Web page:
Thanks to Jaci David at the Blandin Foundation for sending us word on Dave Peters’ (MPR’s Ground Level) article on telecom cooperatives earlier this year. Looking at maps from the Minnesota Broadband Task Force report (Dec 2011), Dave recognizes a trend…
No surprise that the Twin Cities, with its population density and multiple providers, meets the goal [state’s 2015 goal for adequate high-speed Internet access for all households]. But it’s intriguing to see the two large outstate areas in the upper Minnesota River valley and up north.
A big reason is the optic fiber work done in recent years by small rural cooperatives like Farmers Mutual in Madison, Federated Telephone in Morris and Paul Bunyan in Bemidji. Folks in those co-ops will tell you in makes a different when the goal is customer-owner service instead of shareholder profit.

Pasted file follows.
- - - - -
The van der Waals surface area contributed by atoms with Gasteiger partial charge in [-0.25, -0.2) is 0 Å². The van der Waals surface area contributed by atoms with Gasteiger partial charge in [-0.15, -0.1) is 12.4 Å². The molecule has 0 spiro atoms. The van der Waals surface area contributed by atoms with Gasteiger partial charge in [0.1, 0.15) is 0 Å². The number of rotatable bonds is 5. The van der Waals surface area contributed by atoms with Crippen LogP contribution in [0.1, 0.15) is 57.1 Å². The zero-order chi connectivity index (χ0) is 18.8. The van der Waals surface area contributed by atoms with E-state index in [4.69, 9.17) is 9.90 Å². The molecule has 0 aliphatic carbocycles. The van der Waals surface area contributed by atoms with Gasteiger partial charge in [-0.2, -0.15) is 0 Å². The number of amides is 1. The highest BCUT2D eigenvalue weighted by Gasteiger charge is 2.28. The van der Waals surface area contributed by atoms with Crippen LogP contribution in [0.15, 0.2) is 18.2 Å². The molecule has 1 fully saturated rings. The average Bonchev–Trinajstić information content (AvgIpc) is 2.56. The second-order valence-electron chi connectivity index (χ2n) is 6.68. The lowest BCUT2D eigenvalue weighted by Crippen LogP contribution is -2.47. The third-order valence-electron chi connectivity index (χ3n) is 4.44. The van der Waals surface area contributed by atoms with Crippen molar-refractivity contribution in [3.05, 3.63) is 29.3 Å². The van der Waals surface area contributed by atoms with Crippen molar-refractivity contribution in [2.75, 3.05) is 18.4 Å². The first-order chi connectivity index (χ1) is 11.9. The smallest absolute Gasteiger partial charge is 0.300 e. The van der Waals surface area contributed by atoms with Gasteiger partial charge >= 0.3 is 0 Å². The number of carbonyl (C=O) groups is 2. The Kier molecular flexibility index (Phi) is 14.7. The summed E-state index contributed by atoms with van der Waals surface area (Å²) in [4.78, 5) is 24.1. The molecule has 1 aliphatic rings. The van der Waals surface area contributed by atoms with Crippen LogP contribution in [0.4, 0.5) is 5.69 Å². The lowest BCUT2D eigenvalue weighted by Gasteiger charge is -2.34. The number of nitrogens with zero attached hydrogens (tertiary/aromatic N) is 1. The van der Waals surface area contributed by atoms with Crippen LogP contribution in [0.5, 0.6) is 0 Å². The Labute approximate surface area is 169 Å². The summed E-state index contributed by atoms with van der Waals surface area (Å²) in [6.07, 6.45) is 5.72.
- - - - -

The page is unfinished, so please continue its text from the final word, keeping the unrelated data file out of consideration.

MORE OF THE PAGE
It’s heartening to see coops getting more recognition for their appetite and capacity for helping communities achieve community and statewide broadband goals. It’s a trend that others are picking up as well.
Yup, same thing happening in the UK, farmers are JFDI for themselves. Google B4RN if you want to know more. They are breaking the chains from the monopoly that is throttling the country and building their own networks.
Power to the People.
The B4RN site is very interesting. Who is spearheading it? Is it a local government entity or an ad hoc group of farmers? I really like the idea of getting the stakeholders to invest early and get involved with labor when helpful/reasonable?
I’d love to learn more. Thx! Ann
Thanks for the Article highlight Federated in Morris. I just jumped ship from my cable provider, as Federated came out with a standard 20meg internet downstream AND upstream (synchronous) in January. From my small town of Hancock I am getting speeds I though you had to be in South Korea to get!
Wow! That is nice service. I’m very jealous. I think there are some serious opportunities for rural areas that want to step ahead of other communities (rural, suburban and urban) to become *the* place to relocate a business or draw from for a remote workforce.
Good, smart people, reasonably priced real estate and genuine, ultra-fast broadband. Sounds like a recipe for success to me.